by Mike Shea on 1 February 2015
If you're not steeped into the steaming piles of self help books out there, Stephen Covey wrote the steamiest of the bunch, 7 Habits of Highly Effective People. It's full of clear practical advice for getting control over the important things in one's life. Though a bit higher in the clouds than the somewhat more practical Getting Things Done, it still offers wise words for prioritizing what matters and clearing away what doesn't.
Which is all great if you're Stephen Covey.
Here are some of my favorite quotes from the interview Leo Babauta conducted with Stephen Covey:
I work out on a stationary bike while I am studying the scriptures for at least 30 minutes. Then I swim in a home pool vigorously for 15 minutes, then I do yoga in a shallow part of the pool for 15 minutes. Then I go into my library and pray with a listening spirit, listening primarily to my conscience while I visualize the rest of my entire day, including important professional activities and key relationships with my loved ones, working associates and clients.
Here's another one:
I am fortunate to have a very helpful team that enables me to spend time doing things that are important but not necessarily urgent.
I sure wish I had a staff.
Modern technology is one of my weaknesses, but my associates make this weakness irrelevant because they are superb at it. keep my phone number unlisted and rely on my associates to handle all voice mail, e-mail, faxes.
A boy walks up to a rich man and asks "how can I be rich like you?". The man replies, "one day I found an apple and I sold it for 10 cents. The next day I took my 10 cents and bought two apples, each of which I sold for 10 cents. The next day I bought four apples with my 20 cents and sold each of them for 10 cents. The next day my uncle died and I inherited 40 million dollars."
Stephen Covey wrote a book based on the random luck he had in his own life, the luck that put him in a spot where he could build an empire to handle his faxes for him. It's easy for a guy who has a fax management team to tell people earning $15,000 a year how to "put first things first" and "begin with the end in mind". It's also, apparently, easy for him to sell 25 million copies of this book which helps pay for the fax management staff. That leaves him all the time he needs to sire nine children and 52 grand children. No wonder he needed to do yoga every day.
Here's an obvious thought we forget almost all the time. We are not other people. We are only ourselves. Try as we might to be sympathetic and listen to people, we still aren't them. We don't have their background, their upbringing, their bodies, their minds, their wishes, their troubles, their fears, or their dreams. We are ourselves. They are themselves. The two will not meet.
This changes a fundamental part of the advice-giving game. If we are not them, we can't tell them what they should do and expect it to work. Instead, we can only say what has worked for us (if it has). Think how this changes the conversation:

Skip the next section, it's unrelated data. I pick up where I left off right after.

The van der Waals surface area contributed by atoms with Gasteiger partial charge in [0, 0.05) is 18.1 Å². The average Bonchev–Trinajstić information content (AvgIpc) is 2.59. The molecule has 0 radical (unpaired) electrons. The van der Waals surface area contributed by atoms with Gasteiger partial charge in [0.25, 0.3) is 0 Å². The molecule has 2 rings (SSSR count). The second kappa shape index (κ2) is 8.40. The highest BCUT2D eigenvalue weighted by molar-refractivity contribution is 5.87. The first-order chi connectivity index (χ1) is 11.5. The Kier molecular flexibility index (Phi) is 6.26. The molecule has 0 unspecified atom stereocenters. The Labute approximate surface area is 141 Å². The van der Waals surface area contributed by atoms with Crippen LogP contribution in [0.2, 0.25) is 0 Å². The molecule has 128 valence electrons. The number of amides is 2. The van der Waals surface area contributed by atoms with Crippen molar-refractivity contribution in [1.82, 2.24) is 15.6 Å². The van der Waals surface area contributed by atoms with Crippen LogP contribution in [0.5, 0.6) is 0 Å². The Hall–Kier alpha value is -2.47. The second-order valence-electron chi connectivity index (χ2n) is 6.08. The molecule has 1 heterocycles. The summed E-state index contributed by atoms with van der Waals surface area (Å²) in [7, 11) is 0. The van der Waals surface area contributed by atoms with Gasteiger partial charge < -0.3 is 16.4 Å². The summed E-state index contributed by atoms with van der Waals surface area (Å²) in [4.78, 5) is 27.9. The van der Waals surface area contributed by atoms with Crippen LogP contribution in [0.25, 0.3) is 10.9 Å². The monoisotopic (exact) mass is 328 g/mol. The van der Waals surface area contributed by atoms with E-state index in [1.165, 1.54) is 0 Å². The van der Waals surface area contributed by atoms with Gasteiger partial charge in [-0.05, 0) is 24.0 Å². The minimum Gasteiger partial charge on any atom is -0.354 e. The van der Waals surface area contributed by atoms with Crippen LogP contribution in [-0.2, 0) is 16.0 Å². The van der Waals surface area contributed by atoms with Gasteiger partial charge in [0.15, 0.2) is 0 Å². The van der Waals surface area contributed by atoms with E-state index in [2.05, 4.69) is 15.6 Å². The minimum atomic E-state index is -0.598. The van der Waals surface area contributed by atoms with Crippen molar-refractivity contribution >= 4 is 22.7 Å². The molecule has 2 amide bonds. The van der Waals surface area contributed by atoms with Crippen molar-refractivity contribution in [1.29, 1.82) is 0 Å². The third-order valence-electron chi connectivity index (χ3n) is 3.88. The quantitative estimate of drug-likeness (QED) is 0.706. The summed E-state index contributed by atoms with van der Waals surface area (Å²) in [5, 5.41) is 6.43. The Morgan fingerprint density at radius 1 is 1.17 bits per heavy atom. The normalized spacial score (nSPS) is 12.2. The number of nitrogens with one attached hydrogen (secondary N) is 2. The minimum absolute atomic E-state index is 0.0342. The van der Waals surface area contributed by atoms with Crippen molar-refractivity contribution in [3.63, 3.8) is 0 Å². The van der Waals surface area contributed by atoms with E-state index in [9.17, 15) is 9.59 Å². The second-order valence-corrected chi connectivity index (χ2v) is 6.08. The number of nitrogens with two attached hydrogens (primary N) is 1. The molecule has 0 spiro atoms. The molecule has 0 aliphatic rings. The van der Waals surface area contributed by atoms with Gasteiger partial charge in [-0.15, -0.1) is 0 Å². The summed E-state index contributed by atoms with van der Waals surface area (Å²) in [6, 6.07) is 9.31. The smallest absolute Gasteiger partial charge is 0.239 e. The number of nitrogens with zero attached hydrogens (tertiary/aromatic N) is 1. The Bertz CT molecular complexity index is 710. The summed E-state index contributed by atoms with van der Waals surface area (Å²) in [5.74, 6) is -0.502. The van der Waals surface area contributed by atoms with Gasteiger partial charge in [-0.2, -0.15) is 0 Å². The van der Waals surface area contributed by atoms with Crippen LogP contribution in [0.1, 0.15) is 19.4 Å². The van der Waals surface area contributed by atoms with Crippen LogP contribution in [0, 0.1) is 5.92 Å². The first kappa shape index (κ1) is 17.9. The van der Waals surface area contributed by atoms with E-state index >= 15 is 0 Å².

You should really understand your goals for the day every morning.
You should eat a high-protein diet and cut out the carbs.
You should have no email in your inbox.
Change that to this:
I find it helps me focus to sit down and come up with my goals for the day every morning.
I feel a lot better now that I cut out the carbs and eat nothing but chicken.
Nothing brings me a greater joy than seeing an empty email inbox.
We don't like to focus on ourselves in the self-help racket, but we really can't avoid it if we're ever going to respond to someone. Really, when we listen to people, that's all we should do. Giving advice assumes we really understand what they need and, very likely, we do not.
My biggest problem with 7 Habits and Getting Things Done is their lack of science. I think there's a lot of value in some bullshit self-help books. I really enjoy Good to Great and Stumbling On Happiness though both would make far better academic papers than whole books. The reason I love them is that they're based on scientific research, not just some rich person's ideas about what worked for them.
If we're going to bother digging into self-help advice, let's at least pick up the advice based on solid science. That's why a book like Your Brain At Work may be more useful than Getting Things Done. They might both come to the same conclusions (prioritize, focus, eliminate distractions) but "Your Brain At Work" is based on actual scientific research, even if it is $9 for the content equivalent of a research paper.
If someone gets cancer and asks a doctor about survival rates, the doctor is likely to say "ignore survival rates and worry about yourself". The same is true for this sort of self help nonsense. Even if the science teaches us about how we operate or what worked well for 10,000 people, that might still not work well for us. Again, we are specific beings with specific circumstances that might or might not work well with any advice, scientifically backed or not. We have to choose, for ourselves, what works well and what does not.
So here's my advice for you today. Advice is bullshit. If you want to help someone, just listen to them. Don't wrap what they say around your own ideas or your own life. Stop yourself from comparing their life to yours. Stop yourself from blurting out solutions you think will work for them because they worked for you. Just listen.
As Stephen Covey says, seek first to understand.
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